Box Office Brasserie – Movie News For Movie Lovers
Labor Pains Are Here Again
Labor Day weekend is often the forgotten stepchild of extended holiday weekends in Hollywood, which is fine, I suppose. I mean, even Tinseltown needs time off, but what if a studio dropped a big-time flick, like, say, a Marvel or big-time sequel? What a capper that would be, not to mention the clear sailing a film like that would have as it coasts into fall.
In 2017, studios barely even lifted a finger. Case in point: Spielberg’s “Close Encounters of the Third Kind” re-release was the top new film landing at #14 with $2.2M.
This year, four new prospects will make a little more noise, but it’s become embarrassingly clear that Hollywood needs a blockbuster ending, fitting of a summer season popping with big-screen entertainment of the highest CGI order.
Why is it that every year goes out with a whimper instead of a bang? You’d think a bookend—something to leave audiences wanting more—would be more appropriate, right?
So, what exactly is this rogue’s gallery of highest grossing films released over Labor Day? In a word: Horror. In two words: Horror shows.
- Halloween (2007) – $30M
- The Possession – $21M
- Transporter 2 – $20M
- One Direction: This is Us – $18.4M
- Jeepers Creepers 2 – $18.3M
Are you kidding me with that list?
If Warner Bros. wanted to make scary, mad money, they would have bumped up “The Nun” a week, just like Disney did with “Avengers: Infinity War,” to kick off the summer swelter this year.
In fact, I’d be shocked if they didn’t do it with “It: Chapter 2” next year. A free extended weekend for an already rabid fanbase. They’d make a killing. I mean, they already will, but might as well make a clean sweep of the gutters.
Lionsgate dishes out “Kin” this weekend, which on paper is an interesting sci-fi flick about a kid with a space-gun. Think “The Last Starfighter,” but instead of a ship, a pre-pubescent teen has a master blaster from another galaxy.
Possibly more fitting of a “Black Mirror” episode than a theatrical release, though, since the trailer is a scattershot effort that doesn’t quite sell itself to anyone. Is this for kids? Teens? Adults? Everyone? No one?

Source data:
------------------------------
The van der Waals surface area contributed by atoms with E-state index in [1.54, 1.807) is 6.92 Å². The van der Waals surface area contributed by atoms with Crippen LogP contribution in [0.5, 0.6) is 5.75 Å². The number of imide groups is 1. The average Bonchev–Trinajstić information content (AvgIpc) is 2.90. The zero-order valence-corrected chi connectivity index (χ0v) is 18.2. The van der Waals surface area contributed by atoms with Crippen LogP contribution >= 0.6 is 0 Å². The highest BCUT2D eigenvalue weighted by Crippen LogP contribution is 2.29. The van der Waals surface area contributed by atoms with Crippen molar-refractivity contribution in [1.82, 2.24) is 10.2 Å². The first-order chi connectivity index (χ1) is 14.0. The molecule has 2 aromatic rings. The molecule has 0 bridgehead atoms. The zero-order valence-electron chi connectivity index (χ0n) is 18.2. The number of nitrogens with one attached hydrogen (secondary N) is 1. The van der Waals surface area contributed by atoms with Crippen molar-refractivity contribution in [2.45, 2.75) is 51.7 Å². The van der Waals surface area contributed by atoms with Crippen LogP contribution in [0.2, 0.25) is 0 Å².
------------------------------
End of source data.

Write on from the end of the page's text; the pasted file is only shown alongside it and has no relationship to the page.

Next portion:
To top off the weirdness, Dennis Quaid, James Franco, and Zoe Kravitz make appearances in the film. Say whaaaaaat? Great cast, but pretty sure audiences will choose BBQs, camping and college football over this ramshackle, last-ditch effort from Lionsgate which is getting battered by critics anyway.
In 2,100+ launch points, expect “Kin” to shoot up a mediocre $5M. That’s especially bad when you consider Lionsgate paid upwards of $30M for the film.
Getting a jump on the festivities is MGM’s “Operation Finale,” which opened Wednesday and is getting decent reviews, but, like “Kin”—who exactly is this for?
Does anyone really want to see a Nazi witch hunt? The casting doesn’t juice up much excitement. Although Ben Kingsley and Oscar Isaac are solid, they aren’t necessarily charismatic leads.
On top of that, the title is so generic, audiences might even think it’s some kind of spy film parody. “Can I get my money back, I thought Mr. Bean was in this?”
In under 2,000 theaters, $6M would be a victory at this point for “Operation Finale,” which is directed by Chris Weitz (“The Golden Compass,” “About a Boy”)
Focus Features is still riding high with Spike Lee’s “Blackkklansman,” yet here they are rolling out their British thriller, “The Little Stranger.” While it nets a great cast—Domhnall Gleeson, Will Poulter, and Charlotte Rampling—it hasn’t been getting much marketing support. That said, this classic creepshow looks solid.
Knocking on 475 doors, “The Little Stranger” may ring up $2.5M with wicked tricks and treats this weekend.
The king of the box office ring will no doubt be “Crazy Rich Asians” again, for the third weekend in a row, but Sony’s “Searching,” starring John Cho—another Asian?!?—expands into 1,100+ screens this weekend and should lock down #2 with around $9M.
In its debut last weekend, in just 9 theaters, the online thriller scored a crazy-good $388k, $43k per theater.
- Crazy Rich Asians – $18M
- Searching – $9M
- The Meg – $8M
- Operation Finale – $6M
- Kin – $5M